The Newsroom At 55 Park Place
By Don Storch
Books By Don Storch
The Newsroom At 55 Park Place
Snakes in the Swamp
If a Passive-Progressive Leads from behind he is a Double Oxymoron
This book is dedicated to my Mom and Dad, mentors of an only child, with daily memories of loving gratefulness, Viola Pauline (Helmstatt) Storch (1910 – 1969) and George John Storch (1903-1969)
Norman B. Tomlinson Jr
Vanderbilt-Twombly And Alwick Hall Estates
Just a mile up the street from the 1,000-acre Dodge estate there was the Vanderbilt-Twombly estate called Florham, probably more opulent than any other estate on Millionaire row where at least five grand parties were held each year among the swells of Manhattan and Morristown.
They arrived for the weekend by train from Manhattan and got off at a whistle stop right on the estate.
Guests were housed, fed and entertained in the 110 room Mansion. The estate in its heyday was divided into three sections, the entry from Madison Avenue consisting of 150 acresof lawns and formal gardens and fountains and terraces.
The estate spanned over two cities, the lower portion was in Florham Park while the upper portion was in Madison.
Florham farms was on the lower portion and was a show place for 160 herd of Guernsey prize winning cattle.
Remaining topside near the Mansion was the coach house, stables, orangery, kennels and green houses.
And of course, there was the play area which incorporated tennis courts and an indoor swimming pool.
This period was beginning to wind down for the Gilded age and the Twombly’s.
She died in 1952 at the age of 98, Ruth Twombly died in 1954 and the estate went on the auction block in 1955.
In 1957, when I came on the scene, Esso Research and Engineering bought 650 acres of the former Twombly farmland and Fairleigh Dickinson University bought the Mansion and 180 acres for $1.5 million of Florham which eventually became their premier campus of four globaly.
Fairleigh welcomed its first 200 students on the Florham campus in 1958, I came along in 1957 to the Daily Record and being an alumnus of FDU the school got more than its share of features, being that it was a treasure trove of news features.
From a news perspective happenings’ in the area continued to focus on the jetport; M. Hartley Dodge’s involvement, and the concerns over the impact a third international airport would bring to Morris County.
Sometime during this year Ed Sayre made himself known to me. He was an administrator to Geraldine Dodge who wanted a feature on her latest doggie endeavor – a dog pound to be called St. Hubert’s Giralda, to be located on the back section of Giralda Farms.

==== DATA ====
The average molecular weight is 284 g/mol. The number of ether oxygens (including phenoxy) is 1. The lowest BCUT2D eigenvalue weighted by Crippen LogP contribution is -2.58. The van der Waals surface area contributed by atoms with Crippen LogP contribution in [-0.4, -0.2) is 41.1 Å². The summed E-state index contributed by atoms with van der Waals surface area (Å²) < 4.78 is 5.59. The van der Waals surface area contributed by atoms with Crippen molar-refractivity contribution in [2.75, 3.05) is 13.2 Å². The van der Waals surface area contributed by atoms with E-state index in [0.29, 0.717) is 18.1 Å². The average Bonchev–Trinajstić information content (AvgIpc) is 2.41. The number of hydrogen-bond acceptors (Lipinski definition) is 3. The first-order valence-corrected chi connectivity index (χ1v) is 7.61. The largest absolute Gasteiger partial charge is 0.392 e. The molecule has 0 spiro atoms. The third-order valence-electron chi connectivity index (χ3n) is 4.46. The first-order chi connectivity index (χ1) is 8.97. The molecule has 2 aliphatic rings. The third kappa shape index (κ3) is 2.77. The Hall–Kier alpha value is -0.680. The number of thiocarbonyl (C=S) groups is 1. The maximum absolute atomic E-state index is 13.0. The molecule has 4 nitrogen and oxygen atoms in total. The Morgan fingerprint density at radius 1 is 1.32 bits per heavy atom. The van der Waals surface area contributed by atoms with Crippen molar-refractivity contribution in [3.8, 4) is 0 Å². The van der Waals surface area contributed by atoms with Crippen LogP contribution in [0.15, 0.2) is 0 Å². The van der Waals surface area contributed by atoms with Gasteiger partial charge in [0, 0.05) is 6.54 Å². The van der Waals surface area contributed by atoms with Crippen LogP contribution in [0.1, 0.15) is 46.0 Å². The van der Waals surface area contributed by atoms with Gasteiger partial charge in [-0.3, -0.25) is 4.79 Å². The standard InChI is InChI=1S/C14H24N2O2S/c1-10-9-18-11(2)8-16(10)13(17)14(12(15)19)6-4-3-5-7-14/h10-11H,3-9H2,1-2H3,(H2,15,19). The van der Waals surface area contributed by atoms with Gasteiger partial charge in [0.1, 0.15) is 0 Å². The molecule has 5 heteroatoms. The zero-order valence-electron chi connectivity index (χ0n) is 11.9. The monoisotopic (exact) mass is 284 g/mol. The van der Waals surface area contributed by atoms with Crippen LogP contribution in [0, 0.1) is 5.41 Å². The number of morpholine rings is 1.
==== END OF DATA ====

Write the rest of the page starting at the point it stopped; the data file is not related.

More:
They told me that St. Hubert’s was the patron saint of dogs. It was a good cause, a good feature and serviced all of Morris County.
Around the holidays Ed, walked into the newsroom one day with a brown paper bag and said, ‘Don here’s a little something from the Dodge’s wine cellar.’
Many years later when I sold my soul to public relations, I told this story to some dinner guest, one of which was a serious global drinker, to see if he could shed any light on one of the bottles, which was a cognac.
One bottle was easily identifiable, it was a triangle bottle of Grants scotch. The other my friend assured me was a very expensive bottle of cognac, the name of which escapes me, nevertheless we finished it off, which i think was his objective from the outset.
Hartley Dodge died a few years later and his wife shortly thereafter.
Giralda Farms became a Corporate Headquarters Park with subtle signs of what once was, but none so well preserved as the Florham campus of FDU, thanks to the Friends of Florham who have published a picture book of history during this period of time demonstrating how their objective is to preserve the history of the estate and the Gilded Age.
Another estate that is still on Madison Ave is Alwick Hall now known as The Abbey, which residents are still trying to preserve and find a place for it in modern times.
It is a castle-like mansion once the home of General Edward P. Meany, an organizer of American Bell Telephone.
The castle was built of yellow brick stone and steel. It featured a two-story 24 by 60-foot entrance hall with 12-foot high Gothic oak wains coating walls hung with silk, damask and brocaded tapestries specially woven in Europe.
There were two drawing rooms, seven large master bedrooms, a large dining room, library, kitchen and pantries.
There were also four large brick guest homes, with individual carriage houses.
The estate also featured six automobile garages.
Meany figured prominently in national politics.
The Meany’s loved entertaining friends, often inviting between 150 and 200 guests to attend musicales, arranging special trains, much as the Twombly’s did, to bring them from Manhattan to Convent Station.
To Be Continued . . .